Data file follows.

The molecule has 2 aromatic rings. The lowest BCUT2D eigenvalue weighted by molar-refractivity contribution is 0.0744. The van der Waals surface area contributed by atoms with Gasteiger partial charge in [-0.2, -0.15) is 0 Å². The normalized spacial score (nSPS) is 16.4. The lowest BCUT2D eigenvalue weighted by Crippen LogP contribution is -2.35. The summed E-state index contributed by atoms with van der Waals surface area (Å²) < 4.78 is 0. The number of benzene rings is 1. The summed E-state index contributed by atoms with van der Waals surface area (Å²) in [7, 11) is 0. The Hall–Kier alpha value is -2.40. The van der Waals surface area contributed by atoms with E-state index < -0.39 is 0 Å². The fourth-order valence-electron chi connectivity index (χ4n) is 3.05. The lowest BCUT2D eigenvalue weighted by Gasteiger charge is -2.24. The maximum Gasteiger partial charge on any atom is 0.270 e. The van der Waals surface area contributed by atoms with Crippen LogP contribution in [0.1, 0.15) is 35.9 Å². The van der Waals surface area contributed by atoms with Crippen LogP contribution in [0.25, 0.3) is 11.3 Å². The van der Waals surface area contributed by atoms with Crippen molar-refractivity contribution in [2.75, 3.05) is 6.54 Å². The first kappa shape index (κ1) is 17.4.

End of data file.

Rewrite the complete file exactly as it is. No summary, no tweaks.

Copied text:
The molecule has 2 aromatic rings. The lowest BCUT2D eigenvalue weighted by molar-refractivity contribution is 0.0744. The van der Waals surface area contributed by atoms with Gasteiger partial charge in [-0.2, -0.15) is 0 Å². The normalized spacial score (nSPS) is 16.4. The lowest BCUT2D eigenvalue weighted by Crippen LogP contribution is -2.35. The summed E-state index contributed by atoms with van der Waals surface area (Å²) < 4.78 is 0. The number of benzene rings is 1. The summed E-state index contributed by atoms with van der Waals surface area (Å²) in [7, 11) is 0. The Hall–Kier alpha value is -2.40. The van der Waals surface area contributed by atoms with E-state index < -0.39 is 0 Å². The fourth-order valence-electron chi connectivity index (χ4n) is 3.05. The lowest BCUT2D eigenvalue weighted by Gasteiger charge is -2.24. The maximum Gasteiger partial charge on any atom is 0.270 e. The van der Waals surface area contributed by atoms with Crippen LogP contribution in [0.1, 0.15) is 35.9 Å². The van der Waals surface area contributed by atoms with Crippen LogP contribution in [0.25, 0.3) is 11.3 Å². The van der Waals surface area contributed by atoms with Crippen molar-refractivity contribution in [2.75, 3.05) is 6.54 Å². The first kappa shape index (κ1) is 17.4.